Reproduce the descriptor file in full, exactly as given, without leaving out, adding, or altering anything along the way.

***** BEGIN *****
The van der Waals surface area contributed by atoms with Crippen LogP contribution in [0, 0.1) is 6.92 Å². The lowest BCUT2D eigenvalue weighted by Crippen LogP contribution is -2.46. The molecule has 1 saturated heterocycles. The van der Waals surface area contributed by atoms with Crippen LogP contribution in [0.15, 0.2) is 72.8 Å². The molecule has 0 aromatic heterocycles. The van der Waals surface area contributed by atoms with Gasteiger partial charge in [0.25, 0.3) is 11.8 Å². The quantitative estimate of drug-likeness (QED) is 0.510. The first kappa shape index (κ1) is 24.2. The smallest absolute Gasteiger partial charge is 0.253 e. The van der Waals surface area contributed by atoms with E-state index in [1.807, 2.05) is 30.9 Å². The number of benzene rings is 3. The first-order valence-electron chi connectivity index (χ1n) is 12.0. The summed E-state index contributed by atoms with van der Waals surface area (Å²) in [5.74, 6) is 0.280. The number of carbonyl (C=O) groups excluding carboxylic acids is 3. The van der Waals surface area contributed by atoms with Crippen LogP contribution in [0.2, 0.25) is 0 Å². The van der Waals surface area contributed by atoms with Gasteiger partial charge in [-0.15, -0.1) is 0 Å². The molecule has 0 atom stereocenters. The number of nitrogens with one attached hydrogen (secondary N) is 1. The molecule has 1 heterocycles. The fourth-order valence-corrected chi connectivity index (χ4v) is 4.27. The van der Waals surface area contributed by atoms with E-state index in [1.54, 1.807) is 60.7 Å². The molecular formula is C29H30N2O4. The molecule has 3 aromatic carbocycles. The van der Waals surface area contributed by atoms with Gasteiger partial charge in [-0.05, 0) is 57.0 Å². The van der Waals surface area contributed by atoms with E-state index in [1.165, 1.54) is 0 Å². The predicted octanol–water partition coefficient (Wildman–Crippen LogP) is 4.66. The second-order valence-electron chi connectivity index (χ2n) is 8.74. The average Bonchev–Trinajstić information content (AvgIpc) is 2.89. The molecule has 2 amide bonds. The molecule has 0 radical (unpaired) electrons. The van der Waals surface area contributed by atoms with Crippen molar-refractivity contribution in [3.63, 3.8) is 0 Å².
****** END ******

The van der Waals surface area contributed by atoms with Crippen LogP contribution in [0, 0.1) is 6.92 Å². The lowest BCUT2D eigenvalue weighted by Crippen LogP contribution is -2.46. The molecule has 1 saturated heterocycles. The van der Waals surface area contributed by atoms with Crippen LogP contribution in [0.15, 0.2) is 72.8 Å². The molecule has 0 aromatic heterocycles. The van der Waals surface area contributed by atoms with Gasteiger partial charge in [0.25, 0.3) is 11.8 Å². The quantitative estimate of drug-likeness (QED) is 0.510. The first kappa shape index (κ1) is 24.2. The smallest absolute Gasteiger partial charge is 0.253 e. The van der Waals surface area contributed by atoms with E-state index in [1.807, 2.05) is 30.9 Å². The number of benzene rings is 3. The first-order valence-electron chi connectivity index (χ1n) is 12.0. The summed E-state index contributed by atoms with van der Waals surface area (Å²) in [5.74, 6) is 0.280. The number of carbonyl (C=O) groups excluding carboxylic acids is 3. The van der Waals surface area contributed by atoms with Crippen LogP contribution in [0.2, 0.25) is 0 Å². The van der Waals surface area contributed by atoms with Gasteiger partial charge in [-0.15, -0.1) is 0 Å². The molecule has 0 atom stereocenters. The number of nitrogens with one attached hydrogen (secondary N) is 1. The molecule has 1 heterocycles. The fourth-order valence-corrected chi connectivity index (χ4v) is 4.27. The van der Waals surface area contributed by atoms with E-state index in [1.54, 1.807) is 60.7 Å². The molecular formula is C29H30N2O4. The molecule has 3 aromatic carbocycles. The van der Waals surface area contributed by atoms with Gasteiger partial charge in [-0.05, 0) is 57.0 Å². The van der Waals surface area contributed by atoms with E-state index in [1.165, 1.54) is 0 Å². The predicted octanol–water partition coefficient (Wildman–Crippen LogP) is 4.66. The second-order valence-electron chi connectivity index (χ2n) is 8.74. The average Bonchev–Trinajstić information content (AvgIpc) is 2.89. The molecule has 2 amide bonds. The molecule has 0 radical (unpaired) electrons. The van der Waals surface area contributed by atoms with Crippen molar-refractivity contribution in [3.63, 3.8) is 0 Å².